In my view it is quite extraordinary how people are giving authority for spiritual expertise to eastern religions over against Christianity (which is arguably itself an eastern religion) and this was one of my prompts to write about the Jesus Prayer which is one among many gifts we can offer from the treasury of Christian devotion to engage with those seeking to build their interior life in the materialistic culture we inhabit. Like other forms of eastern devotion it involves a repeated prayer phrase which has the effect of focussing and simplifying the mind’s operation.

In his book on the Jesus Prayer Bishop Simon Barrington-Ward writes: ‘The phrases of the Jesus Prayer give the top of our mind something to be occupied with, so that the rest of the mind can be open to the deeper feeling that lies underneath. This is what those who have used the prayer have called putting the mind in the heart. The words occupy our surface being at the same time as they communicate with the depths in us’.

This is an excellent description of the simpler mentality we are introduced to whereby the mind is given holy distraction so as to allow prayer from the depth of our being. 

In this eucharist such prayer is nurtured by the gift of word and sacrament presented to us. These gifts are enhanced by corporate silence in which we own the gifts and the Lord who is the Giver. Let us attend to him now, reaching down from the superficial attention of our minds into that place inside of us we call the heart where God dwells and would dwell more fully.

Tuesday, 18 November 2014

Living a simpler Christian life (1) 16th November 2014 A four part sermon series looking at the Jesus Prayer

Words from the end of today’s second reading from 1 Thessalonians Chapter 5v11: God has destined us not for wrath but for obtaining salvation through our Lord Jesus Christ.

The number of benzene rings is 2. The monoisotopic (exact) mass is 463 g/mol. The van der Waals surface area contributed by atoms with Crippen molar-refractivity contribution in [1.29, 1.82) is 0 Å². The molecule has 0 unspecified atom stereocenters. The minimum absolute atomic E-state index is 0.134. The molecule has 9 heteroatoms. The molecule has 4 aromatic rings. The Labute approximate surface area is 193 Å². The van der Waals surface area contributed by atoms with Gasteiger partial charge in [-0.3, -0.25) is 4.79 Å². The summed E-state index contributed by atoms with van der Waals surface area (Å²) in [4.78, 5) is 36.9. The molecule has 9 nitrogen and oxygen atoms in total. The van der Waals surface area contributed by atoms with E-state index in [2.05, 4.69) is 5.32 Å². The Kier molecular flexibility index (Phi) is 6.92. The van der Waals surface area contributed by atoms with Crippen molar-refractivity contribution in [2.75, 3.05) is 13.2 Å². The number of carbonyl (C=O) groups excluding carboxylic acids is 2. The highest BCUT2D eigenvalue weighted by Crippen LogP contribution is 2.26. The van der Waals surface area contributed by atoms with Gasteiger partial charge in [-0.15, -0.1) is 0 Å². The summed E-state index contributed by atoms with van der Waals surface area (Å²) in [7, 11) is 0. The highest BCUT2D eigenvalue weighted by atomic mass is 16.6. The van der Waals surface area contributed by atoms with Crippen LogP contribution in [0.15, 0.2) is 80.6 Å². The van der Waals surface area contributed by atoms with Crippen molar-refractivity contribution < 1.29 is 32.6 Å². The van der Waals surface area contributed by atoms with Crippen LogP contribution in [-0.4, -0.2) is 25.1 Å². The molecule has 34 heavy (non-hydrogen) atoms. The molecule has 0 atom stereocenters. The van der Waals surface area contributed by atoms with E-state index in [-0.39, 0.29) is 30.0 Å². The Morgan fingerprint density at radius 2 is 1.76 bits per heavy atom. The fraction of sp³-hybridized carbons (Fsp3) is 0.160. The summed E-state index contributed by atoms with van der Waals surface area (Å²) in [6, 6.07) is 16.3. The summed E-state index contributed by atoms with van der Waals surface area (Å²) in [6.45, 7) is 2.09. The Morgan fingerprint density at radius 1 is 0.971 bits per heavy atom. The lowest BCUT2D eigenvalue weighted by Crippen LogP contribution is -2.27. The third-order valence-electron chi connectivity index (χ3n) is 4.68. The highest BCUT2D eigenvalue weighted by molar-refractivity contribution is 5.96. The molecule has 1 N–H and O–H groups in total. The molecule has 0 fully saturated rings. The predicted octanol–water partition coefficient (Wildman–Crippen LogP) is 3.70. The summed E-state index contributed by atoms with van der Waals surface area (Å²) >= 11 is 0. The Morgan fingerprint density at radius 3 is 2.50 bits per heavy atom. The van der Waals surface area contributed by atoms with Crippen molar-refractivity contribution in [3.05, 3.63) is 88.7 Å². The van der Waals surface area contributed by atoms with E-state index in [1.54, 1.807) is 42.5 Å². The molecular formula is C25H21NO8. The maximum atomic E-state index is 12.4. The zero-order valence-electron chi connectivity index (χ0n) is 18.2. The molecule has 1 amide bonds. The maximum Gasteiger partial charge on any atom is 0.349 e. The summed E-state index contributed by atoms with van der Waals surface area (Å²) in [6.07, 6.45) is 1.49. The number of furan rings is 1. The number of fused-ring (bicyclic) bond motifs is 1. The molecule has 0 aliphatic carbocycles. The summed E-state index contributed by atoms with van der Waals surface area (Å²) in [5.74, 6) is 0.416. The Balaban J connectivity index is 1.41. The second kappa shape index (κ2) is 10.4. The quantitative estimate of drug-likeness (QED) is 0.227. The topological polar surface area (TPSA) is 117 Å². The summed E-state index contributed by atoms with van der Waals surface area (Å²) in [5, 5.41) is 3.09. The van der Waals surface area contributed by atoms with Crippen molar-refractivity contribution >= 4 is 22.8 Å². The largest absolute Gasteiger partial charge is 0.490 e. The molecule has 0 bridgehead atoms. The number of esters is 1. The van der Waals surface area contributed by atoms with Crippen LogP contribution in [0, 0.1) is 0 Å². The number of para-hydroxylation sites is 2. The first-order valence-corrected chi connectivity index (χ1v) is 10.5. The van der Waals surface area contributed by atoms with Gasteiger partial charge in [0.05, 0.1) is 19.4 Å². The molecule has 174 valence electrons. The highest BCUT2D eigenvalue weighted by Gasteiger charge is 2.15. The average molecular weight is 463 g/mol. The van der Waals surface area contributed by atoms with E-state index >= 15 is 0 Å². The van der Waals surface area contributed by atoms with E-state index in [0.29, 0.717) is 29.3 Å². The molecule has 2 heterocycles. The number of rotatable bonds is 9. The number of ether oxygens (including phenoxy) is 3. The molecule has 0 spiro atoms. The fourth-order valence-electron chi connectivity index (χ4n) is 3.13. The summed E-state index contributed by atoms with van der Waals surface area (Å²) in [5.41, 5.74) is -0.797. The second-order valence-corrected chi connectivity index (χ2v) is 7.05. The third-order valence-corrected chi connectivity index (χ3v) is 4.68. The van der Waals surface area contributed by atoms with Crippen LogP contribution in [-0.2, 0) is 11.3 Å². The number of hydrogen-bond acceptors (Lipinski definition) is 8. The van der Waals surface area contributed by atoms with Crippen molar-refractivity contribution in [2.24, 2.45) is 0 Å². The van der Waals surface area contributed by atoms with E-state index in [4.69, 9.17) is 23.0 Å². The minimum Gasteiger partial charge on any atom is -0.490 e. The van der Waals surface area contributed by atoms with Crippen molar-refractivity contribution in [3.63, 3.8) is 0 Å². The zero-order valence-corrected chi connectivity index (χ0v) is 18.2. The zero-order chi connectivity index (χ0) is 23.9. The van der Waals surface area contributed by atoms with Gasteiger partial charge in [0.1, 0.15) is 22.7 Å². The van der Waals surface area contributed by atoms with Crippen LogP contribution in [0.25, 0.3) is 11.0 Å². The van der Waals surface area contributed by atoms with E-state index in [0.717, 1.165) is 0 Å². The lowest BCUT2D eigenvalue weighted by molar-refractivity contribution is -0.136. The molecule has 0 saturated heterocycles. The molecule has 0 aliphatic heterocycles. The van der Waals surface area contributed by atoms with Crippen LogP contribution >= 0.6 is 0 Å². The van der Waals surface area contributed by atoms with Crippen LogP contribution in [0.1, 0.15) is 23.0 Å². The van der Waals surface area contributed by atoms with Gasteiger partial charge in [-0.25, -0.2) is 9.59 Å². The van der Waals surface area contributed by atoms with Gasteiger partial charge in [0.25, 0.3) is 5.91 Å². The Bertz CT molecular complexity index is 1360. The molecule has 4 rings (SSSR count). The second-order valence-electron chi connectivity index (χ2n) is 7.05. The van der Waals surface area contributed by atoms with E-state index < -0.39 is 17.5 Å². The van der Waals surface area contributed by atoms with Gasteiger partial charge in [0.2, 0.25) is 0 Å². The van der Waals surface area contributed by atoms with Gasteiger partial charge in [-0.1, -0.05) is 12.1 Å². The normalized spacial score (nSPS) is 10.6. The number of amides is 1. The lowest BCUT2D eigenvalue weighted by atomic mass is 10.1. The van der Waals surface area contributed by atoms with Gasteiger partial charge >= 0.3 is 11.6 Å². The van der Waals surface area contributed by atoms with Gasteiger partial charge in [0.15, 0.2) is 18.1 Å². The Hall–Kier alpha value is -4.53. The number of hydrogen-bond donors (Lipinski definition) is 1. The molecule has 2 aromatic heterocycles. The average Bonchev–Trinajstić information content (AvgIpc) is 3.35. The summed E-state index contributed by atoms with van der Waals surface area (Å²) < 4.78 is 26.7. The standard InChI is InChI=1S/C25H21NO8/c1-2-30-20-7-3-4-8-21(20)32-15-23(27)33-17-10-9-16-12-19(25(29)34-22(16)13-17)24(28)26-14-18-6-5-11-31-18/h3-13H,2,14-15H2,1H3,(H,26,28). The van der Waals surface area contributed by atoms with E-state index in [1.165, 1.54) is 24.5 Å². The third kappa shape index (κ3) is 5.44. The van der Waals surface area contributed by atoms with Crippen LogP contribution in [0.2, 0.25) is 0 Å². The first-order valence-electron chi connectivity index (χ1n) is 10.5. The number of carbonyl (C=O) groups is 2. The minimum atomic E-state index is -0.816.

How can I live a simpler Christian life?

Is there a summary of faith that’s clear, memorable and portable?  A biblical aid to praying at all times?  A means of Holy Spirit empowerment to bypass a distracted mind? Is there an instrument of Jesus Christ useful to carrying his worship into life and vice versa?

The Jesus Prayer of Eastern Orthodoxy, ‘Lord Jesus Christ, Son of God, have mercy on me a sinner’ is such an instrument. Thoroughly biblical, carried forward by the faith of the church through the centuries, it stands as unique gift and task.

Over the next six weeks I will be sharing four sermons on the Jesus Prayer, it’s simple good news and capacity to empower with practical guidance on how to welcome and use it along with encouragement to attain the simplicity of life it offers.

I have come to believe there’s nothing new in Christianity, just the need to enter the day by day newness of Jesus. In this sermon series I’ll look at how that newness has refreshed me through reciting ‘Lord Jesus Christ, Son of God, have mercy on me a sinner’ so as to realise in my life the biblical injunction to pray at all times.

The Jesus Prayer is inhabited by Jesus who is an effective reminder that God is love and has mercy on us frail mortals.  It is a prayer discipline that states the simple good news of Christianity, provides Holy Spirit empowerment to bypass distracted minds, links worship and life and resonates with the faith and prayer of the church through the ages.

I want to think with you about the good news basic to the Jesus Prayer and show how the spiritual discipline of continuously saying it, which is found in Orthodox Christianity, builds from its biblical base. We’ll then change gear to look at how the simplification to anxiety and mental distraction that many people seek in Buddhist type mindfulness exercises can be found in the Jesus Prayer as a ‘God-given mantra’. We’ll end with practical advice about saying the Jesus Prayer, how it helps in relating worship to life and in building up the integrity of Christian believers.

I had known of the Jesus Prayer for thirty years before I welcomed it as the gift and task it is to help us ‘pray without ceasing’ (1 Thessalonians 5:17).  As a priest leading worship, attending to people’s joys and sorrows and the stresses and strains of church administration  I have found the Jesus Prayer an invaluable aid and this is because of the simple message it holds before me that God loves me and all that is, minute by minute, day by day and for all eternity.